Katie: I really struggled through the first act, especially when they were acting like actors that didn’t know their lines and standing up there with scripts. I think the actors did the best with what they were given, but sometimes they would go in and out of their English accents and that was a little distracting to me. Jumping in and out of the play to the “rehearsal” gave me whiplash.

B: I think the other thing that’s hard is that the play they were rehearsing wasn’t a very good play, at least in my opinion. I really liked the woman who played the stage manager though (Tamar Cohn), she was great and her monologue at the end was really touching.

K: I wouldn’t say it was a bad production, I just feel that this show is for a theater person. If I sent my non-theater-going friends to this show they would never trust me again.

B: Yeah, some of the most charming jokes or scenes were the ones that were so specific that non-theater people wouldn’t get them. Definitely not a show for everyone.

 

The Verdict: If you’re a theater person, you’ll probably find the play within a play element of this show intriguing, and you’ll get all the rehearsal related jokes. If you’re familiar with W.H. Auden or Benjamin Britten, you’ll probably find this insight into their relationship, and their personal lives, interesting. Otherwise, skip it, this probably is not the show for you.

The Drama Talk: The play within the play is full of poetry, music and theatricality. An interesting story about two aging artists, no longer in their prime, and the young men who helped feed their artistic temperament (AKA male prostitutes and pre-pubescent choir boys). Jumping between the story found in the play, and the rehearsal of that play, made the emotional through line fall short (as Katie said, whiplash inducing). The rehearsal elements of the show, however, are some of the most endearing and are definitely where the humor is found. Despite some strong actors, and a well designed set that makes the sometimes cramped theater feel much bigger, this piece falls into the category of only-for-the-artsy-types.

The Drinks: We went to nearby Benders for their free afternoon Sunday BBQ. Brittany got a dirty martini (since they were drinking martinis during the show) and Katie got her usual rum and coke. What better way to unpack an highbrow play than with some lowbrow BBQ.

Tickets can be purchased here.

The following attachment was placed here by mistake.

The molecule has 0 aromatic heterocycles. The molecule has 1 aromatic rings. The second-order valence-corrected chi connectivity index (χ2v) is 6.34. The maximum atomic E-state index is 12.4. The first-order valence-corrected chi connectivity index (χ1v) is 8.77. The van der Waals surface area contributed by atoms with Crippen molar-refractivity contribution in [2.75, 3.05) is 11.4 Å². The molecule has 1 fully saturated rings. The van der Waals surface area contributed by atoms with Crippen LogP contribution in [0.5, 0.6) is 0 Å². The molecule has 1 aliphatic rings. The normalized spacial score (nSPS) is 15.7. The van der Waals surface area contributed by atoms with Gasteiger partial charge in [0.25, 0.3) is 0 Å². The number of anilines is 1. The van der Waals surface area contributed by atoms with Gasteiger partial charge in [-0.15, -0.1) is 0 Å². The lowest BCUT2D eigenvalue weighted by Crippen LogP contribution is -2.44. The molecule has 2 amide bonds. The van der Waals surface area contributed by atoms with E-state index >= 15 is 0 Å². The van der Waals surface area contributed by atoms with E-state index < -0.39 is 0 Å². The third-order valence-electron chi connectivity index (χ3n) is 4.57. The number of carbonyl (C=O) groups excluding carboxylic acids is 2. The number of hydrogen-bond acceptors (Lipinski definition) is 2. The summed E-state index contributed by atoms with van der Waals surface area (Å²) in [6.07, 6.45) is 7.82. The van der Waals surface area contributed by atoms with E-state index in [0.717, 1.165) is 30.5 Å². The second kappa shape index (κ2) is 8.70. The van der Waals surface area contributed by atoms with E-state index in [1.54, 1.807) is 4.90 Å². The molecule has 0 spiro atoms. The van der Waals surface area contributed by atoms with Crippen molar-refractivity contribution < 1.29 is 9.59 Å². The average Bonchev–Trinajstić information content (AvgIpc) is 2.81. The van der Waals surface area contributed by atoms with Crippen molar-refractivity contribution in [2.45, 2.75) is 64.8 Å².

Drama Talk & Drinks: The Speakeasy

We’ve been running Katie & Brittany‘s after-show drama talk for almost a year and I had yet to accompany them for a performance. Last week I was finally able to tag along for The Speakeasy, a new experiential performance in the Tenderloin. Here’s our report:

 

[photo by Peter Liu]

We’d heard a buzz about a unique underground club and theater in the Tenderloin. The folks at Boxcar Theatre have been working on an immersive theater piece that places audiences in the middle of 1920’s San Francisco. Speakeasy has lots of intrigue surrounding it, from the undisclosed location, to the interwoven stories being performed by embedded actors throughout the space. It was enticing enough to get our fearless leader, Ariel, out with us for a night of Drama Talk & Drinks.

Ariel: I loved that it was a world you could be in and not just be a passive audience member. I think they did a really good job of taking me to that place. To go from seeing them on the stage to a space where you could see the behind the scenes drama . . . it was amazing, I just wanted to go back and forth all night. (Ed. note: there was a space where you could spy on the dressing room through a one-way mirror)

Brittany: It was very cool. It was the ultimate in FOMO though. I kept wondering what was going on somewhere else. “Oh my god, there’s a noise in the other room should I be over there?”.

A: Did that bother you? I liked that about it.

B: I guess it bothered me in that I thought, what if I’m not getting everything I’m supposed to get out of the show?

Katie: That is exactly how I felt and I would say that it did bother me. I was trying to enjoy what was happening in front of me but I couldn’t get out of my mind “What’s going on in the other rooms?” Then there was that moment where we were supposed to follow the girl in the red dress and everyone got up and tried to follow her, but since everyone did that there was a bottleneck and we couldn’t get into the other room because of all the people. And I’m someone who doesn’t like crowds.